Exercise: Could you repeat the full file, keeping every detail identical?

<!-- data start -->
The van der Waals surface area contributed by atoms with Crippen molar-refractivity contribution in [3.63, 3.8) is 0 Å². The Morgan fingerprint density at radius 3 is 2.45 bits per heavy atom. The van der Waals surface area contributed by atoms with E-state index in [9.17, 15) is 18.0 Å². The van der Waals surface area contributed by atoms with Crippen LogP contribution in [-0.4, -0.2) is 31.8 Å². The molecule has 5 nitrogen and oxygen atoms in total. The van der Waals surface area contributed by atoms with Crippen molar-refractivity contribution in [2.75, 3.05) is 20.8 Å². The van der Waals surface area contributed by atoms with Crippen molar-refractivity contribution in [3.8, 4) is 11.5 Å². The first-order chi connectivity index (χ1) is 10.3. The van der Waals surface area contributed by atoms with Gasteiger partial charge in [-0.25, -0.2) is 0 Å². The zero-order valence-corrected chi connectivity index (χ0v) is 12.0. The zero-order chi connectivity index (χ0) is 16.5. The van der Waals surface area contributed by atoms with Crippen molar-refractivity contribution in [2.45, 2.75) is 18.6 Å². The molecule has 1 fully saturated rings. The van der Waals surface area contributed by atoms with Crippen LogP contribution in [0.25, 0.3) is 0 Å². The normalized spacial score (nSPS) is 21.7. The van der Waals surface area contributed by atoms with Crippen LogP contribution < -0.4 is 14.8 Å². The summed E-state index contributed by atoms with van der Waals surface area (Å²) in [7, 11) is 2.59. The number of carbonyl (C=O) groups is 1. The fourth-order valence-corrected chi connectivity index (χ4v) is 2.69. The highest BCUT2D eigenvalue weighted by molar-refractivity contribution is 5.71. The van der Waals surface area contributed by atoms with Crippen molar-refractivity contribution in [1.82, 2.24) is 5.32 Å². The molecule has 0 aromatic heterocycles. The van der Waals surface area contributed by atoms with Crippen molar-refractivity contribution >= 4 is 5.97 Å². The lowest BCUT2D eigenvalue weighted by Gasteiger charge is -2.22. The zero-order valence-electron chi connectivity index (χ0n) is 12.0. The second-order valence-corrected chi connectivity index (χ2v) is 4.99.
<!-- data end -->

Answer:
The van der Waals surface area contributed by atoms with Crippen molar-refractivity contribution in [3.63, 3.8) is 0 Å². The Morgan fingerprint density at radius 3 is 2.45 bits per heavy atom. The van der Waals surface area contributed by atoms with E-state index in [9.17, 15) is 18.0 Å². The van der Waals surface area contributed by atoms with Crippen LogP contribution in [-0.4, -0.2) is 31.8 Å². The molecule has 5 nitrogen and oxygen atoms in total. The van der Waals surface area contributed by atoms with Crippen molar-refractivity contribution in [2.75, 3.05) is 20.8 Å². The van der Waals surface area contributed by atoms with Crippen molar-refractivity contribution in [3.8, 4) is 11.5 Å². The first-order chi connectivity index (χ1) is 10.3. The van der Waals surface area contributed by atoms with Gasteiger partial charge in [-0.25, -0.2) is 0 Å². The zero-order valence-corrected chi connectivity index (χ0v) is 12.0. The zero-order chi connectivity index (χ0) is 16.5. The van der Waals surface area contributed by atoms with Crippen molar-refractivity contribution in [2.45, 2.75) is 18.6 Å². The molecule has 1 fully saturated rings. The van der Waals surface area contributed by atoms with Crippen LogP contribution in [0.25, 0.3) is 0 Å². The normalized spacial score (nSPS) is 21.7. The van der Waals surface area contributed by atoms with Crippen LogP contribution < -0.4 is 14.8 Å². The summed E-state index contributed by atoms with van der Waals surface area (Å²) in [7, 11) is 2.59. The number of carbonyl (C=O) groups is 1. The fourth-order valence-corrected chi connectivity index (χ4v) is 2.69. The highest BCUT2D eigenvalue weighted by molar-refractivity contribution is 5.71. The van der Waals surface area contributed by atoms with Crippen molar-refractivity contribution in [1.82, 2.24) is 5.32 Å². The molecule has 0 aromatic heterocycles. The van der Waals surface area contributed by atoms with Crippen molar-refractivity contribution >= 4 is 5.97 Å². The lowest BCUT2D eigenvalue weighted by Gasteiger charge is -2.22. The zero-order valence-electron chi connectivity index (χ0n) is 12.0. The second-order valence-corrected chi connectivity index (χ2v) is 4.99.